The Making of Modern China: War, Revolution, and Reform (HIH2180A)

StaffJunqing Wu -
Credit Value30
ECTS Value15
NQF Level5
Duration of Module Term 1: 11 weeks;

Module aims

This module will seek to understand the radical transformation China underwent over the past 150 years. As empire gave way to republic, Nationalism to Communism, and Communism to capitalism the human costs were profound, the long term consequences immense. In exploring these events students will be invited to consider the paradoxes of the Chinese past. Why for example did the Nationalist government of the 1930s turn to the two thousand year old creed of Confucianism to ‘modernise’ China? How did Marxists who saw the industrial working class as a revolutionary force turn a nation of peasants into the most populous ‘socialist’ society in the world? And why has an ostensibly Communist government come to embrace the radical force of capitalism?

Alongside reading widely in recommended secondary literature and contributing to classroom discussions and formal presentations students will have the chance to draw on translated primary source material including memoirs, diaries, and propaganda posters. By the end of the module, students will be able to analyse the factors and events that have shaped China from 1840 to 2000, and forge independent arguments through critical engagement with primary and secondary material

ILO: Module-specific skills

  • 1. Develop a broad knowledge of main political, social, economic and cultural developments in the history of modern China.
  • 2. Understand a number the key historiographical debates in the field
  • 3. Evaluate and examine a range of primary sources that shed light on state and society relations in China and the country’s relationship with the wider world.

ILO: Discipline-specific skills

  • 4. Analyse the key developments of the period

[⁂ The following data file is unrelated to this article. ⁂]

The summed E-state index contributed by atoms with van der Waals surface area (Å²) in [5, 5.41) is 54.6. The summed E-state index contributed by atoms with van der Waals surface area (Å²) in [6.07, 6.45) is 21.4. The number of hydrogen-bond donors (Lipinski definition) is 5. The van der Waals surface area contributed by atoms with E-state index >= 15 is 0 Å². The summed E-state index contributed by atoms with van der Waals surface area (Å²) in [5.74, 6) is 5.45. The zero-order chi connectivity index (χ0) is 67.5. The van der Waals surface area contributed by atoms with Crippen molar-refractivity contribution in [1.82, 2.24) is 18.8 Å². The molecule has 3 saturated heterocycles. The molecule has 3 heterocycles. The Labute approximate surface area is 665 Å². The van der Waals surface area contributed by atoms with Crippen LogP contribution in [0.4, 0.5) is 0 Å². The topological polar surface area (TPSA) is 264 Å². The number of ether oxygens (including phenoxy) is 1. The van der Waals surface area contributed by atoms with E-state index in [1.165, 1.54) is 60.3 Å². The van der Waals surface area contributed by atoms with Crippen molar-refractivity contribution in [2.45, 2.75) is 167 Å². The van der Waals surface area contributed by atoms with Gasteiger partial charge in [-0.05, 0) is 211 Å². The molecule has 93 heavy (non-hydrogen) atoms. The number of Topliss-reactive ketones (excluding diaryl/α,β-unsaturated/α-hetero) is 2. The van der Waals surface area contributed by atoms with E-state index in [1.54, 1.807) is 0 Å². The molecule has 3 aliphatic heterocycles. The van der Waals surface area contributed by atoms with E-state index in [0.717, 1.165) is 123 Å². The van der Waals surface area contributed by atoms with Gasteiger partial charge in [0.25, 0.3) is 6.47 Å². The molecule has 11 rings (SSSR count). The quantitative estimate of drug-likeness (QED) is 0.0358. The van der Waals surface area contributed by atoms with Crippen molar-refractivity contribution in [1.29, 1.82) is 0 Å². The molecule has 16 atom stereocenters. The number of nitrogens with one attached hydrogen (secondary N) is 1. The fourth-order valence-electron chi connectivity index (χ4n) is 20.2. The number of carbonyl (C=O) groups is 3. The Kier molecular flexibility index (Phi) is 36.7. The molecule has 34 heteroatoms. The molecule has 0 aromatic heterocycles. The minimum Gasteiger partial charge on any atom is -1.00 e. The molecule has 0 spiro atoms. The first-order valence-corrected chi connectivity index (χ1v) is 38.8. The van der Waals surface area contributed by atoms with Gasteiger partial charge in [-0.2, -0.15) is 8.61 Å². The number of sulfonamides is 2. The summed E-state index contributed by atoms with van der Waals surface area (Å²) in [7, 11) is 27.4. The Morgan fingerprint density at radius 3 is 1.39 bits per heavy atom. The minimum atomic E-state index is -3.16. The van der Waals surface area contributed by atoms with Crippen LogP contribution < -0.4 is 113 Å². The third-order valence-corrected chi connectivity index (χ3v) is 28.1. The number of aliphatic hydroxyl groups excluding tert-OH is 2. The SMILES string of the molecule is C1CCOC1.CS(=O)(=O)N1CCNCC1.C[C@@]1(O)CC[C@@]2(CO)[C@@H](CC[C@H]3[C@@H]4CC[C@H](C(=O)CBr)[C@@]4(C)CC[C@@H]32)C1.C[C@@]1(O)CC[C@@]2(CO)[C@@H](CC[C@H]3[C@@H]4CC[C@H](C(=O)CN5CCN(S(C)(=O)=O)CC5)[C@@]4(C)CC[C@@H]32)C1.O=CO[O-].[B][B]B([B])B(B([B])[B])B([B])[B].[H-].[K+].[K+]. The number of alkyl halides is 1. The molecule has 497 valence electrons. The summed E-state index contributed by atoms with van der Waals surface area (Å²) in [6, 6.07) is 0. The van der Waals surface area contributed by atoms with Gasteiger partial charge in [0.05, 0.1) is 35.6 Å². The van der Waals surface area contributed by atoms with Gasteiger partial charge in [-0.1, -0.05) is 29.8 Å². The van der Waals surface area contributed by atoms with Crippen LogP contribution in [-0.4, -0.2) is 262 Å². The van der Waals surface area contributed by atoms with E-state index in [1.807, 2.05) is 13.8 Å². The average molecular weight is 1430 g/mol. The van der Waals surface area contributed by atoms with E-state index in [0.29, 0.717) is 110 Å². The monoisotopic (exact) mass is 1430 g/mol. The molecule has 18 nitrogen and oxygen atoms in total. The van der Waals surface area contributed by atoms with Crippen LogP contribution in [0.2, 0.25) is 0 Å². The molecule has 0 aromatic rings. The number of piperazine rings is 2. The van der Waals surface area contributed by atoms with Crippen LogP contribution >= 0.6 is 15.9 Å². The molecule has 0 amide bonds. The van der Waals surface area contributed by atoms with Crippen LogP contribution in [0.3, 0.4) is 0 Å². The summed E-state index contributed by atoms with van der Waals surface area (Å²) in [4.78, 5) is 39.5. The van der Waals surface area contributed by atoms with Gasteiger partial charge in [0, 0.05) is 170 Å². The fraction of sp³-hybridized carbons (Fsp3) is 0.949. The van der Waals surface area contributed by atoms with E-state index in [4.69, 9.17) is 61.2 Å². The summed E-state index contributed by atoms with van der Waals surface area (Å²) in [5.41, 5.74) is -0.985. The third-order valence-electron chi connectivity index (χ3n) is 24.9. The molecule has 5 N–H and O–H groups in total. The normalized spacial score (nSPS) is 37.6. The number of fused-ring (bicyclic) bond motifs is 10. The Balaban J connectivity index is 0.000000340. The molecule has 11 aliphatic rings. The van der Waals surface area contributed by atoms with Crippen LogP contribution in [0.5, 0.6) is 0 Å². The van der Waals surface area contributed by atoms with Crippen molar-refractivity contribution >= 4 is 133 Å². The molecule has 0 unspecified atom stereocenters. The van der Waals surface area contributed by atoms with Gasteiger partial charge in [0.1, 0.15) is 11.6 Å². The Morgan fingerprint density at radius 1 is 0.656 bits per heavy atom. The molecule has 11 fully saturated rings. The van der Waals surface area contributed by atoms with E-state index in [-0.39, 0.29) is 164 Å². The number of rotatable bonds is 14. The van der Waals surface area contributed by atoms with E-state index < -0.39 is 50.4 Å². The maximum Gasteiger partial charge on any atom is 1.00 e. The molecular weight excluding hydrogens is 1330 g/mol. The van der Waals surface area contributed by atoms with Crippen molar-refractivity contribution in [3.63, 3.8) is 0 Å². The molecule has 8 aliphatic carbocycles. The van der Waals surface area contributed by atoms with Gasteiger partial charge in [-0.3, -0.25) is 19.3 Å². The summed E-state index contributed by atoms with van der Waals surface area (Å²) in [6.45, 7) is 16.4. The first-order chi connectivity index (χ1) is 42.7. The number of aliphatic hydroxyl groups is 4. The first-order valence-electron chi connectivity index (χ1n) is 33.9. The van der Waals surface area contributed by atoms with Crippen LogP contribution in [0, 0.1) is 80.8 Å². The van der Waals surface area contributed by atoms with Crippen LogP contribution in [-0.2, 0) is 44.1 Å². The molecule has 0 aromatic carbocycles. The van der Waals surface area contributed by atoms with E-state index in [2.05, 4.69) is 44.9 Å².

• 5. Collate data from a range of sources, both primary and secondary.
  • 6. Interpret primary sources.
  • 7. Trace long-term as well as short-term historical developments.
  • 8. Recognise and deploy historical terminology correctly.
  • 9. Assess different approaches to historical writing in areas of controversy.

ILO: Personal and key skills

  • 10. Work both independently and in a group, including participating in oral seminar discussions
  • 11. Identify a topic, select, comprehend, and organise primary and secondary materials on that topic with little guidance
  • 12. Produce to a deadline and in examination conditions a coherent argument

Syllabus plan

Provisional Topics:

Imperial Encroachment and Domestic Revolt, 1839-1901 – Reformers, Revolutionaries, and the End of the Empire – The Republic and the Warlords – Nationalism and Communism – The Nanjing Decade and Cultures of Modernity – Beyond Nanjing: Rural Realities – Imperialism and the Road to War – Life Under Japanese Occupation – Free China and the Communist Base Areas – The Civil War and the Collapse of Nationalist China – Establishing the People’s Republic – Urban and Rural Experiences – The Great Leap Forward – Mao and the Cultural Revolution – The Cultural Revolution and Everyday Life – From Maoism to Market Revolution – Tiananmen Square and Beyond

Learning activities and teaching methods (given in hours of study time)

Scheduled Learning and Teaching ActivitiesGuided independent studyPlacement / study abroad

Details of learning activities and teaching methods

CategoryHours of study timeDescription
Scheduled Learning and Teaching activities22 hoursLectures
Scheduled Learning and Teaching Activities22 hoursSeminars; these will be led by the tutor. You will need to prepare for each seminar and present on a given topic in groups of 4 on 4 occasions
Guided Independent Study22 hoursWeb-based activities located on ELE – preparation for seminars and presentations
Guided Independent Study 234 hoursReading and preparation for seminars and presentations

Formative assessment

Form of assessmentSize of the assessment (eg length / duration)ILOs assessedFeedback method
Essay plan x 1500 words1-12Verbal and written

Summative assessment (% of credit)

CourseworkWritten examsPractical exams

Details of summative assessment

Form of assessment% of creditSize of the assessment (eg length / duration)ILOs assessedFeedback method
Essay303,000 Words1-12Written and verbal
Group Presentation2025 Minutes1-11Written and verbal
Exam502 Questions in 2 Hours1-12Written

Details of re-assessment (where required by referral or deferral)

Original form of assessmentForm of re-assessmentILOs re-assessedTimescale for re-assessment
Essay3,000 Words1-12Referral/deferral period
Group PresentationScript as for individual presentation, equivalent to 10 minutes1-11Referral/deferral period
Exam2 Questions in 2 Hours1-12Referral/deferral period

Indicative learning resources - Basic reading

Rana Mitter, A Bitter Revolution: China’s Struggle with the Modern World (Oxford, 2005).

Rana Mitter, Modern China: A Very Short Introduction (Oxford, 2008).

Maurice Meisner, Mao’s China and After: A History of the People’s Republic (New York, 1999).

Jonathan Spence, The Search for Modern China (New York, 1999).

Peter Zarrow, China in War and Revolution, 1895-1949 (London, 2005). 

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